Heh, figures.

    I wasn’t truly worried that someone was offended. My tongue was planted rather firmly within my cheek.

    I have noticed a presumption that if one is “civic minded” in any respect, that they should be so in every respect. Unfortunately, I fall short of that lofty goal, and so don’t pay too much attention to a lot of the local politics and/or debates. Though I do try to take part when I can, such as when I attend meetings of my neighborhood’s association, or that affect the community in a way that I actually care about. Even that is infrequent though. Ahh well.

  11. Lafe-

    The Bypass won’t help your traffic problems at all. Why? because only 10 percent of the traffic you’re battling is thru traffic that would use the bypass.

    And even if that 10-percent reduction sounds like good news to you – just wait a couple of years until that monstrous development up by the airport is finished. THOUSANDS UPON THOUSANDS more cars will be accompanying you on your daily shlep to downtown C-ville and back.

    The Bypass will be SO irrelevant at that point. Whether it is built, or not.

  12. Something surely has to be down about the traffic in Charlottesville. No matter which route you take it is congested and takes forever. Traffic calming on Park Street contributed nothing to the problem, probably make it worse as it can be dangerous on rainy nights.

  13. Just because VDOT may not agree with your position, that doesn’t logically mean they don’t care for the will of everybody else. Typically, unless I’m mistaken, anytime something like the bypass is being discussed, the “anti” forces are much better organized and therefore far louder than those who are okay with the proposal. That doesn’t, by extension, mean they are greater in number.

  14. If the only opportunity for the public to speak to VDOT plans is at public hearings and through letter writing and if you discount the value of public response at those hearings (“the ‘anti’ forces are much better organized”), how would you propose that we reasonably determine whether or not VDOT is responsive to the public will?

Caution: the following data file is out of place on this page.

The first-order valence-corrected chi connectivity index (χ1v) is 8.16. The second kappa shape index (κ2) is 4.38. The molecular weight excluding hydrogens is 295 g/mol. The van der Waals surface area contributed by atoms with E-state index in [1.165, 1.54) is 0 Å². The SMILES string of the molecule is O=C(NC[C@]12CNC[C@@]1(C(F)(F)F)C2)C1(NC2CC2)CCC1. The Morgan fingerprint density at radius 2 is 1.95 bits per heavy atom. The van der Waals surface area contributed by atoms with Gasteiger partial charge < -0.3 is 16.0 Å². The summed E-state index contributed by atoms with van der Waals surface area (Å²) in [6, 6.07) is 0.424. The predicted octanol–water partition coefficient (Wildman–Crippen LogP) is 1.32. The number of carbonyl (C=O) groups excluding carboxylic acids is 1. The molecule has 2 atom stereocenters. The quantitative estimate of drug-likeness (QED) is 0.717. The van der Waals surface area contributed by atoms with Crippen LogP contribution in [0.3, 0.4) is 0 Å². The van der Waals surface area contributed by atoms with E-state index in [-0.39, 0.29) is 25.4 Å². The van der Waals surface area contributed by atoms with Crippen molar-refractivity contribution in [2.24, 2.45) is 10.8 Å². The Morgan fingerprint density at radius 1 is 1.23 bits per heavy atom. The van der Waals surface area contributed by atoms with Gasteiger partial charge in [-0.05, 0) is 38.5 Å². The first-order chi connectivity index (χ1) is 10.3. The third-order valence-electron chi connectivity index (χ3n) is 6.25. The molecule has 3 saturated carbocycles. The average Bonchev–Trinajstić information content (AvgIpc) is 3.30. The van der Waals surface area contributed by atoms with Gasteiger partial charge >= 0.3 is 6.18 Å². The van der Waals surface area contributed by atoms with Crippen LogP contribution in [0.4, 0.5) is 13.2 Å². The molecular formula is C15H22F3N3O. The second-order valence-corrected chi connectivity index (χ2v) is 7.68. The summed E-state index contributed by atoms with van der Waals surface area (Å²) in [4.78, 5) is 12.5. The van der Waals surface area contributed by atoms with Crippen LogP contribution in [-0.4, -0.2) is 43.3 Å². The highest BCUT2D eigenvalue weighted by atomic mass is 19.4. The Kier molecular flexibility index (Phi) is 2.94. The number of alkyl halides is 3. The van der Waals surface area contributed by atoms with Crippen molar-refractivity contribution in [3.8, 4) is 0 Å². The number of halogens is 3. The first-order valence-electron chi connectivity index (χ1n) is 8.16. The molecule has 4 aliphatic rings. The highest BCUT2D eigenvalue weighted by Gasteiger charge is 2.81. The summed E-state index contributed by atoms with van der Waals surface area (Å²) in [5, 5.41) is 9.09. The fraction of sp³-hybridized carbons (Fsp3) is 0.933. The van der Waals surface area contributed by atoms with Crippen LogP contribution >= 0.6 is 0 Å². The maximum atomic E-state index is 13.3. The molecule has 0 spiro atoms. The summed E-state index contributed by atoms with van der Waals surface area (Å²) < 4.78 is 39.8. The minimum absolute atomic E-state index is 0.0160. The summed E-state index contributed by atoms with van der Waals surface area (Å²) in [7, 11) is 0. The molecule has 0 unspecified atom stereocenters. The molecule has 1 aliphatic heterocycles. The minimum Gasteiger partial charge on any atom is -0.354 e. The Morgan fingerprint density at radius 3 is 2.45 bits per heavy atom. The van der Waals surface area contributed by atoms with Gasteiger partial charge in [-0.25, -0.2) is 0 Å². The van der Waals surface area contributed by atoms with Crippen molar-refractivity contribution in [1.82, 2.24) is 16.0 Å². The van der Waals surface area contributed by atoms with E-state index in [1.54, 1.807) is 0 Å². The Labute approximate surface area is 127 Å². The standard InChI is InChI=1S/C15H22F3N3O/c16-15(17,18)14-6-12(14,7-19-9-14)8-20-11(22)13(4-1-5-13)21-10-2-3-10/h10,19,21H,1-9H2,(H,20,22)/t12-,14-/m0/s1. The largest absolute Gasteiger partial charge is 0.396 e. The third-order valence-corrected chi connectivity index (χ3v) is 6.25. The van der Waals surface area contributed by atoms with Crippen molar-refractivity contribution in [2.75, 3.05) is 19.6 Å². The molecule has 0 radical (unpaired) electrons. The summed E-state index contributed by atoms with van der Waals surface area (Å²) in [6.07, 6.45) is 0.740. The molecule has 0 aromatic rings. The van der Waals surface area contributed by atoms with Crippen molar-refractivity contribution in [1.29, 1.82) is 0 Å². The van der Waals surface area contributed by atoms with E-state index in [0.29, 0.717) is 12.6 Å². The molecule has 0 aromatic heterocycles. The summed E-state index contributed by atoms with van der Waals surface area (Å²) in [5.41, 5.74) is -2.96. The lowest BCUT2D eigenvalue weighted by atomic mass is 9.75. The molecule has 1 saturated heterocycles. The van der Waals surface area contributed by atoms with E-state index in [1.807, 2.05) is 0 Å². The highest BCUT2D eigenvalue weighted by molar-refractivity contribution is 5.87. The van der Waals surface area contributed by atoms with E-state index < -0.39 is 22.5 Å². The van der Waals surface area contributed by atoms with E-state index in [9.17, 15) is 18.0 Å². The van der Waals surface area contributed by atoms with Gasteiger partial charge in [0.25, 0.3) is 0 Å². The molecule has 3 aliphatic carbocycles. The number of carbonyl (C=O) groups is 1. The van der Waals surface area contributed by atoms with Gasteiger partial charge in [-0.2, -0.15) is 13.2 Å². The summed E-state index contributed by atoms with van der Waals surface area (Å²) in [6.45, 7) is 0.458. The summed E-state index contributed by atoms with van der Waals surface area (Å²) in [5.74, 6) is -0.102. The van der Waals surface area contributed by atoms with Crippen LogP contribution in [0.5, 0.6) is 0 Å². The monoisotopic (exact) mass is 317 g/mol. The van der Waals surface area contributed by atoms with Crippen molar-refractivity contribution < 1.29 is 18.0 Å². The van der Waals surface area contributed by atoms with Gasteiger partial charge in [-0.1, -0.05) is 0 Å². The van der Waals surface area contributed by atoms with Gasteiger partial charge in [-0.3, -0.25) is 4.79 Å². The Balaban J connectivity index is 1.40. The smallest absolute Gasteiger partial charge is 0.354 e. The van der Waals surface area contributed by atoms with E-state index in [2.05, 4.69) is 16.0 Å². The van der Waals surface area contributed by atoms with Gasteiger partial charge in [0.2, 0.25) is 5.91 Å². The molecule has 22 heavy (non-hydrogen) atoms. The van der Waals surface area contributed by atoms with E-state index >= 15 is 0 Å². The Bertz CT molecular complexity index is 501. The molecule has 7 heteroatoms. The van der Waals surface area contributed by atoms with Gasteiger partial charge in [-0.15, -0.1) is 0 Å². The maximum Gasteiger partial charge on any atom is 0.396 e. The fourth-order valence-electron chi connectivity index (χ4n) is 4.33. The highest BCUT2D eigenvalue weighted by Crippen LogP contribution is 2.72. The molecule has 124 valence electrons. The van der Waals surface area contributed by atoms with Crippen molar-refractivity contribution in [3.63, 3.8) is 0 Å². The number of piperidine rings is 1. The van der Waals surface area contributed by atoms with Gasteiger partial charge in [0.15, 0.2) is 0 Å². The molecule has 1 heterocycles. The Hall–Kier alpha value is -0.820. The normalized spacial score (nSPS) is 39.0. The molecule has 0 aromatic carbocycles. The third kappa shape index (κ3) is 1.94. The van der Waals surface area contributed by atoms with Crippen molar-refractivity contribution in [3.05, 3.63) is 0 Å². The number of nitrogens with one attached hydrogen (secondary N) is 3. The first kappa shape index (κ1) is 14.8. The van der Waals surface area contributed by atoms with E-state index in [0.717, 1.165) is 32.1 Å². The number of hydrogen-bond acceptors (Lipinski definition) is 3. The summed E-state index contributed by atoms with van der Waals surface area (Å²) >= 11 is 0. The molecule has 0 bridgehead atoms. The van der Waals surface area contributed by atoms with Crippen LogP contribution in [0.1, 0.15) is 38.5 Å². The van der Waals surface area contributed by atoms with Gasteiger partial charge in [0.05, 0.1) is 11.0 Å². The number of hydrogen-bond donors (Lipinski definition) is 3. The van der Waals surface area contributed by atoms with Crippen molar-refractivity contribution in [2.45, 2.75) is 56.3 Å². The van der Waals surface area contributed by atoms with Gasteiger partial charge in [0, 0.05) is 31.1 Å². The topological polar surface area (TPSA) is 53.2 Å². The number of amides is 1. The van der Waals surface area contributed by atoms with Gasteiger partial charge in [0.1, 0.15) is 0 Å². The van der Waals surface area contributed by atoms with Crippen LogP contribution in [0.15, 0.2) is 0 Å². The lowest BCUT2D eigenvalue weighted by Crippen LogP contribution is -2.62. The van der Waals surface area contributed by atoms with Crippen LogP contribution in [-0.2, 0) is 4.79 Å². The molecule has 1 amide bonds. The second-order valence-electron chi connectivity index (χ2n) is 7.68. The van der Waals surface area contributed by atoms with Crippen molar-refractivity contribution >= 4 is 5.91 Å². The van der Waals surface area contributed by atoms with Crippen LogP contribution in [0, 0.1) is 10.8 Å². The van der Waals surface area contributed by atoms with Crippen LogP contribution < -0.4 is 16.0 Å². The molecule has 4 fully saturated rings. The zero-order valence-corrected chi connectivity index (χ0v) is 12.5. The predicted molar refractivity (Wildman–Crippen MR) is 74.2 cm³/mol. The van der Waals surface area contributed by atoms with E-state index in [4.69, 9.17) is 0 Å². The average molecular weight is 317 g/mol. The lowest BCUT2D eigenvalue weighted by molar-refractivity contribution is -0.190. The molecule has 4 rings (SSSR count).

VDOT wants to build roads. That’s what they do. It’s in their nature. Impediments to road-building, whether they be engineering problems, environmental difficulties, land acquistition or public sentiment are obstacles for VDOT to overcome.

  15. More than that VDOT is a STATE organization. And most of the state wants a north/south bypass around c-ville. The road will be built just a matter of when and where. VDOT wants to make it as cheap as possible, but will build whatever Richmond can get us to agree to. And if there is no agreement they will build what they can get away with.

    We can fight to the death and the road will be built. We can come to a compromise and the road will be built sooner. The state budget won’t even slow this down. We have three legislators to protect us in Richmond vs 117 who don’t live here or represent us.

  16. If you were not able to attend the public hearing you can still give comment. The comment period for the 29 Bypass Public Hearing on the impact to the Rivanna Resevoir is open until 4/16/02. Email your comments to: or mail them to:

    Patsy Napier

    Special Studies Section, Room 713

    Virginia Dept. of Transportation

    1401 East Broad Street

    Richmond, VA 23219

    The Southern Environmental Law Center has additional information on the Bypass available at:

  17. That may be the only opportunity to speak in a situation sure to be dominated by NIMBYs, but there are other ways of expressing oneself to VDOT and legislators. I have written e-mails, snail mails, and made phone calls in support of the bypass. I have no question that my opinion is being heard in Richmond.

    The public will is expressed every time the General Assembly meets – this is a republic, not a pure democracy. If you don’t feel that your leaders are making your concerns heard, elect new ones. If the General Assembly cuts the purse strings, VDOT can’t do anything at all.

  18. Frankly, I’m growing rather tired of seeing people’s interests dismissed by references to “NIMBYs”, as if that label somehow diminishes a cause.

    Of course, those folks who are most directly affected by an issue are most likely to take a strong interest in its resolution. They’re what, in using less pejorative terms, we might refer to as “stakeholders”. Is there anything wrong or unusual with expecting that?

    Residents of Fairfax County have a particular interest in road-building that affects their daily commute. While I may travel there, from time to time, it’s just not that important to me. While my will, as a Virginia resident and taxpayer, is worthy of note, I contend that local residents with a stronger stake, are probably more vocal, with good cause, and their intestests ought not to be dismissed. Similarly, residents of Albemarle have a particular stake in the construction of a Route 29 by-pass, with good cause.

    On a larger scale, residents of certain parts of the western U.S. have an interest in federal lands management that is greater than those of the urban east. It’s only natural and right that those residents will exert more effort, be better organized and more influential than will others who just don’t care as much.